It is often said that "justice delayed is justice denied". The consequences of delay are even more dire in the international arena. A reminder of this thought came this week in the form of President Bush's trip to Graceland with Japan's prime minister, Junicho Kaizumi, a huge Elvis fan. Seems that Mr. Bush is belatedly discovering the value of off-message time with world leaders.
The U.S. is now participating in or approaching discussions with the wayward nations of Iran and North Korea. Sooner or later, we will be in closer contact, be it friendly or hostile. But for years, or decades, we have squandered opportunities to engage with these countries. History has taught us that engagement, not isolation, leads to a more positive relationship. Meaningful engagement might well have avoided the current confrontations, at least in the case of Iran. Delay has been costly.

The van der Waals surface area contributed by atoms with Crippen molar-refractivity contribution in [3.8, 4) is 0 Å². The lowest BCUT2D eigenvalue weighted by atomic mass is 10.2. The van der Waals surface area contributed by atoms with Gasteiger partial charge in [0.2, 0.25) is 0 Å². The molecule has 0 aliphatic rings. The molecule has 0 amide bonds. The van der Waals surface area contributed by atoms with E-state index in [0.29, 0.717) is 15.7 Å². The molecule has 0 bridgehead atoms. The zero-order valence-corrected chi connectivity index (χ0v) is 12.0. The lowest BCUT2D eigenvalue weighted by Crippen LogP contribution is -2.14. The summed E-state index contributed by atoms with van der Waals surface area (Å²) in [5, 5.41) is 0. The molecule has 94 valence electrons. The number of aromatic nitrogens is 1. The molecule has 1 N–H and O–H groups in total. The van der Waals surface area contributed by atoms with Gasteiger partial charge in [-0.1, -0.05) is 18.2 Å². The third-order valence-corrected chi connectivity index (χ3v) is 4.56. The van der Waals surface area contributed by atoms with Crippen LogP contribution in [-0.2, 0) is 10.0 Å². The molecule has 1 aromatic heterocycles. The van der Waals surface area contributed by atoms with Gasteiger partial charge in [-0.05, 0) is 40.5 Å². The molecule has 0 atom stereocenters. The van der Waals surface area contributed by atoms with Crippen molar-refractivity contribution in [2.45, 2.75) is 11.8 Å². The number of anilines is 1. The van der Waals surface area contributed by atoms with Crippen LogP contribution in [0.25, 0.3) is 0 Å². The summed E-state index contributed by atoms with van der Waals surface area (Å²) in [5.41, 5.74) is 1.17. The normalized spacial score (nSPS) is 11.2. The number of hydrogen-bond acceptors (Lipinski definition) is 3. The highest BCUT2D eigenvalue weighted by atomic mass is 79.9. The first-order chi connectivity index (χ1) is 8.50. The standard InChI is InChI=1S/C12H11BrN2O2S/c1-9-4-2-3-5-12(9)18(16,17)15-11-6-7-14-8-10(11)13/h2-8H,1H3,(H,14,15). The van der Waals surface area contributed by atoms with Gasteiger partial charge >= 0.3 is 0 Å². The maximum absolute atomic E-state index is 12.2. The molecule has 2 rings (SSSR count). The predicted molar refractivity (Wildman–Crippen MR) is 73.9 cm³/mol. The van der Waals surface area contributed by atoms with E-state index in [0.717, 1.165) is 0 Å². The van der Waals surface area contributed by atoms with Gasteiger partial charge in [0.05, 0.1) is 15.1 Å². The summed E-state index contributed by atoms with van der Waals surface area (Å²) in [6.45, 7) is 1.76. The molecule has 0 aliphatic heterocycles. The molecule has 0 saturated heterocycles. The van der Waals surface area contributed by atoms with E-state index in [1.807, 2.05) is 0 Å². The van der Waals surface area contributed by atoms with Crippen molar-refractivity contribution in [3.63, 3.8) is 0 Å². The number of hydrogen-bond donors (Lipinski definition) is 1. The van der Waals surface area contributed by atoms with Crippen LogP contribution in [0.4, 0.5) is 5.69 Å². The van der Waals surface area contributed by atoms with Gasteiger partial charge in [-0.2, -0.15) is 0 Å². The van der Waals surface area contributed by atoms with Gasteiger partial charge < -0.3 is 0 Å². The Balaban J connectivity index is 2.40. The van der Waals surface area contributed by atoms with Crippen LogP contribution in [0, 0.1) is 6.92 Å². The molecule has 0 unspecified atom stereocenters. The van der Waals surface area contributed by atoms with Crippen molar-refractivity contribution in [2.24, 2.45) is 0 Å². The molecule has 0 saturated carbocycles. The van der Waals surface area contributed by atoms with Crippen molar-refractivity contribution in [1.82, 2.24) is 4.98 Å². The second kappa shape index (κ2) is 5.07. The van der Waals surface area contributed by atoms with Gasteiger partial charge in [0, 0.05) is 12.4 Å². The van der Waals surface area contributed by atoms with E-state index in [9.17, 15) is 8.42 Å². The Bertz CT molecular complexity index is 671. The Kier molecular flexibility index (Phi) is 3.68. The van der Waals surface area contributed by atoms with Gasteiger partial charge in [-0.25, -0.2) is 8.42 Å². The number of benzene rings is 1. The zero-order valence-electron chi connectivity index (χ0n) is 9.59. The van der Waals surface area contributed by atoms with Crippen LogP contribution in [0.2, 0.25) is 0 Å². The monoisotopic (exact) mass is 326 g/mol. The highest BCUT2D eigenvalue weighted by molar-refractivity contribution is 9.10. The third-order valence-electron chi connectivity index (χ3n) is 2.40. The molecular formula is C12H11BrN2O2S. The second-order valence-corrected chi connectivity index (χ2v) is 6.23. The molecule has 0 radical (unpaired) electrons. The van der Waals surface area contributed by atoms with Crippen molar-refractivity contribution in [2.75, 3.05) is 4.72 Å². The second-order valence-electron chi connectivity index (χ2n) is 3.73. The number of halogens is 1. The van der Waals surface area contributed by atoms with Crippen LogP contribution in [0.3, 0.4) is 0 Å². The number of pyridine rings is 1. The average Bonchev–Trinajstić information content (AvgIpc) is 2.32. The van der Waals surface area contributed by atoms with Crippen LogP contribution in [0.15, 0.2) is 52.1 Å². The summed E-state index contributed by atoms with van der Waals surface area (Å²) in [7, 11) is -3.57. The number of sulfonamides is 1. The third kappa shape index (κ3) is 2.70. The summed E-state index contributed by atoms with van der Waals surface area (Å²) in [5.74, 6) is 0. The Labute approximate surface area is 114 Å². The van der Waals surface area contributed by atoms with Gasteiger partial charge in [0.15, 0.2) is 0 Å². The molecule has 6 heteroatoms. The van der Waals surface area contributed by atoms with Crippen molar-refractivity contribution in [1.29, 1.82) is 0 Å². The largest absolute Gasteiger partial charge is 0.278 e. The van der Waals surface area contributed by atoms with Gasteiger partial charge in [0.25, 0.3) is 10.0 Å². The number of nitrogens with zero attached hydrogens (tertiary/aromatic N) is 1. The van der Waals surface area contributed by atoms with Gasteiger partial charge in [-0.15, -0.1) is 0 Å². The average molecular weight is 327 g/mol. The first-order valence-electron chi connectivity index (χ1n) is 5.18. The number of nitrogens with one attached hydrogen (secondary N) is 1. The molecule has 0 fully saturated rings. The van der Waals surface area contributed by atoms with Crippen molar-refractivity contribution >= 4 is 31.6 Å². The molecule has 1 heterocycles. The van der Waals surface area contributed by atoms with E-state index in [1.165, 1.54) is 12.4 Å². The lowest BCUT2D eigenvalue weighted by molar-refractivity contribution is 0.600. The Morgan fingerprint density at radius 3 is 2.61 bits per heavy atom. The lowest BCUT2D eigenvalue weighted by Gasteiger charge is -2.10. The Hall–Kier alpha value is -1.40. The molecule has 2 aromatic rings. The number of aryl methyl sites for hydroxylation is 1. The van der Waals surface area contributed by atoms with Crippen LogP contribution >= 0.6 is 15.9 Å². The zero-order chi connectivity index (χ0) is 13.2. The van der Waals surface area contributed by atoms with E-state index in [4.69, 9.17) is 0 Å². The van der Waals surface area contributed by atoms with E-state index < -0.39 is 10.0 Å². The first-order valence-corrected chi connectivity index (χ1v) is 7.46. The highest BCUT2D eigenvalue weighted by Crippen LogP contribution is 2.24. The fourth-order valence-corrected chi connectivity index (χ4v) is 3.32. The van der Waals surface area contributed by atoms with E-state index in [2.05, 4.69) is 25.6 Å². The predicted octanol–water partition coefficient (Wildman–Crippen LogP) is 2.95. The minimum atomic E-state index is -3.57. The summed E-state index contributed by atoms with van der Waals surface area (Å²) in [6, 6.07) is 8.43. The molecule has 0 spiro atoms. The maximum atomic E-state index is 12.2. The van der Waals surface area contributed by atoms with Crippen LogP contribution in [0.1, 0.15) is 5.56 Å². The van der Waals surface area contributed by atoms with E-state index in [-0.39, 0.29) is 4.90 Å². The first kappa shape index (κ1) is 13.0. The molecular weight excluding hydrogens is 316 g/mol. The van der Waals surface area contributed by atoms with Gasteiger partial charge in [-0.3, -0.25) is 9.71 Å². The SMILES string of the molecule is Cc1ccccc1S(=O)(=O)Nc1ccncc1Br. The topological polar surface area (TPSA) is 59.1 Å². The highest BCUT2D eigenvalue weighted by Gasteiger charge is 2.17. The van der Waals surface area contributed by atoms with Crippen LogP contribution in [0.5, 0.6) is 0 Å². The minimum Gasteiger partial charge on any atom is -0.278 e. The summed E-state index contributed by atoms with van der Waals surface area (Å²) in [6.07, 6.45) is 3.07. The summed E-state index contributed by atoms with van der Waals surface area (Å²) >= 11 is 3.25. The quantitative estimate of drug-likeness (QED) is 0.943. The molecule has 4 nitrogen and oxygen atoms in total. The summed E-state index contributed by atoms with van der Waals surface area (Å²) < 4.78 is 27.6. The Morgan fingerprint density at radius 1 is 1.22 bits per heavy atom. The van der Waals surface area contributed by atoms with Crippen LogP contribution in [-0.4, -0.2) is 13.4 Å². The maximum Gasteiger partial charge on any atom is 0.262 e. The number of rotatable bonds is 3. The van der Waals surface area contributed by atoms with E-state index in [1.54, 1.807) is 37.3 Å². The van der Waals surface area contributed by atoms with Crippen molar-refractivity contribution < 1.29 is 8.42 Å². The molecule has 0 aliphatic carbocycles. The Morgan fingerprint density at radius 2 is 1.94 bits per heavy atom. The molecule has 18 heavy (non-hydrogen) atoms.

Similarly, eventually we will have good relations with Cuba. Think of the losses for both nations and their peoples by decades of attempted isolation.
In the case of Iraq, the consequences of delay have been devastating. Losses of life, property, and treasure; physical and mental trauma on all sides. Intelligence officers and others have now told us that they considered the supporting intelligence faulty or highly suspect. It would have taken courage, but their delay in speaking out loudly may have cost us the opportunity to head off the misadventure and to concentrate on Afghanistan and the real terrorists.
Retired generals have been speaking out about the failure to plan for the Iraq war and the lack of sufficient troop strength. If they had not delayed in making these concerns public, even to the point of resignations, we might well have avoided the post-invasion mess in Iraq.
Later, a discussion of the delay on the part of Democrats to recognize the danger of Samuel Alito and their wimpy behavior with respect to his nomination